Sunday, November 23, 2014

Rich Hill Mining Review Feb. 8 1990 {A fitting farewell to Corey Gordon}

{A fitting farewell to Corey Gordon}-In Tribute

Feb.8 1990
By Randy Bell
  A police car headed west on Rich Hill's Walnut Street with the fire engine not far behind. It was shortly before noon on Friday.
  Foggy, damp, cold, a little drizzle, a miserable day to fight a fire. That thought crossed my mind as I climbed into my car, camera in hand.
  But this day there would be no fire. No smoke to breath, no soot to stain face and clothes, no long lines of hoses to roll back up. Granted many firemen and ex-firemen were close at hand but this time they would not be grabbing for helmets, boots and yellow overcoats, they were dressed in suits and ties.
  This day they had come to honor the passing of longtime Rich Hill Fire Chief Corey Gordon. It was a fitting final salute to this veteran of 38 years of fire fighting that the fire truck led his funeral procession, that fellow firemen were his casket bearers.
  All my life I had watched Corey Gordon leading the Fourth of July parades and bringing Santa Claus to town in the fire truck. But it wasn't until I came back to work at the Review that I really became acquainted with Corey.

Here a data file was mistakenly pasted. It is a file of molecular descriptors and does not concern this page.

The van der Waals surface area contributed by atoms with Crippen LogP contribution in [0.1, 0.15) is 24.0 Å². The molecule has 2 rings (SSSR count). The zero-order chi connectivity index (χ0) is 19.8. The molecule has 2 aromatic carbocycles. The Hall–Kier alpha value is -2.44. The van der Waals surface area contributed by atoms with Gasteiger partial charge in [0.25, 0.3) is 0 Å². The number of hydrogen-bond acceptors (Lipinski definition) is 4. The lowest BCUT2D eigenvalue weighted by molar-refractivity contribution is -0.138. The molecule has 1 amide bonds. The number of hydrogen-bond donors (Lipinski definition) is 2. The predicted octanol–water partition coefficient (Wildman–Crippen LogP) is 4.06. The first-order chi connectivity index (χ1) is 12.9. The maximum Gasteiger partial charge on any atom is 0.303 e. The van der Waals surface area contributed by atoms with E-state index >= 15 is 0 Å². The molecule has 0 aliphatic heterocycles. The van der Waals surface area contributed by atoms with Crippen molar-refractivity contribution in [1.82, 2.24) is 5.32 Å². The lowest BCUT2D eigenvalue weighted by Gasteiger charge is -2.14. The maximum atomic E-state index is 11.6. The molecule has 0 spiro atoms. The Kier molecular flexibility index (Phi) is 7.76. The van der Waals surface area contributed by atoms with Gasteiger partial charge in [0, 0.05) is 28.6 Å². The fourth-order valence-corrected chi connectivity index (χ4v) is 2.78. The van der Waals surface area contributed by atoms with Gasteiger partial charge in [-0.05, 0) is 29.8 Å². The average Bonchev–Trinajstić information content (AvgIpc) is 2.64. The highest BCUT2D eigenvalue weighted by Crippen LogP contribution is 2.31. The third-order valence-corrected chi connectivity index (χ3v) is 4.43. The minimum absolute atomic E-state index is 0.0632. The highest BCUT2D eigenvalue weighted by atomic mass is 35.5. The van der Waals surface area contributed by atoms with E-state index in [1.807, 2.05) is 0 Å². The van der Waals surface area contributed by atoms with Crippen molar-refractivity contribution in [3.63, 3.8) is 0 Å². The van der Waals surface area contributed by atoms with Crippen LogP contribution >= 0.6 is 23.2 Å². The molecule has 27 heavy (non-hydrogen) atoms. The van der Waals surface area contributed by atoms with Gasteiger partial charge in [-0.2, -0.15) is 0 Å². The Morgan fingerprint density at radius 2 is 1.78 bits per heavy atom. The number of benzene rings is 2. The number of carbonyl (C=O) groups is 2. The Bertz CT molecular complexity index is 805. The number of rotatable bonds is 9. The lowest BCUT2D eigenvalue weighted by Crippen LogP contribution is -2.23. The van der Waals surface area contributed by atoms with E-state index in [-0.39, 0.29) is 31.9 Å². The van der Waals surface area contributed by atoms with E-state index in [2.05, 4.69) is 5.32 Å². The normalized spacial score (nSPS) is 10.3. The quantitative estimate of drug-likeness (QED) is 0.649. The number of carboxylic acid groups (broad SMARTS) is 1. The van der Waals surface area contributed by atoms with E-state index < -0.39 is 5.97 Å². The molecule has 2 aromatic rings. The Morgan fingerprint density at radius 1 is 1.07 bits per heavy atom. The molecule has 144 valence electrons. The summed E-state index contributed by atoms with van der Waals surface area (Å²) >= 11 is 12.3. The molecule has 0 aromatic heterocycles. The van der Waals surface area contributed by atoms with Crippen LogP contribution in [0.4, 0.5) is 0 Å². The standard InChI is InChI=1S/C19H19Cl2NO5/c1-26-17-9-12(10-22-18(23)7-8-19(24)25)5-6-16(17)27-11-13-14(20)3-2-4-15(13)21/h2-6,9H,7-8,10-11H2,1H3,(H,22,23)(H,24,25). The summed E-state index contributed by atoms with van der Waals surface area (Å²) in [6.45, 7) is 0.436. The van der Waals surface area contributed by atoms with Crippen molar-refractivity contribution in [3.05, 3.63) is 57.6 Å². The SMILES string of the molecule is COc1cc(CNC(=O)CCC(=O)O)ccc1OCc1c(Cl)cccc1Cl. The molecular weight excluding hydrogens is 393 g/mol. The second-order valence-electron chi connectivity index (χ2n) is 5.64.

As memory serves, Corey was at one of the first city council meetings I attended as a reporter back in 1972. By then Corey had already served 30 years on the volunteer fire department. He was asking, that night, that the council start putting aside some funds for the purchase of a new fire truck. After the meeting he mentioned to me that a new fire truck wasn't a necessity right then, but that sooner or later it would be and the cost would be higher.
  Over the next eight years our paths, Corey's and mine, would often cross. As smoke billowed from some upstairs window Corey would direct his firemen and I'd snap pictures. Later we'd get together and he'd give me details for the story.
  But there was much more to the story than the story. The fires made headlines, but the untold hours made the fire department. Hours of training, of taking care of equipment, paperwork, inspections, of fire prevention efforts — those hours were seldom glorious or exciting and seldom made the news. But your home, your very life was a little safer for each of them.
  Next to his family, fire protection for our town was the most important factor in Corey's life. In fact that devotion often took Corey away from his family, sometimes in the dead of night, sometimes in the heat, sometimes in the cold, sometimes during a holiday dinner. Fires are never convenient.
  But year after year Corey was there. When it came to durable devotion he set an example for the rest of us.
  And Corey, if you happen to be listening, that new fire truck will be arriving in town in the next couple of weeks. When I snap a picture of it, I'll be thinking of you.

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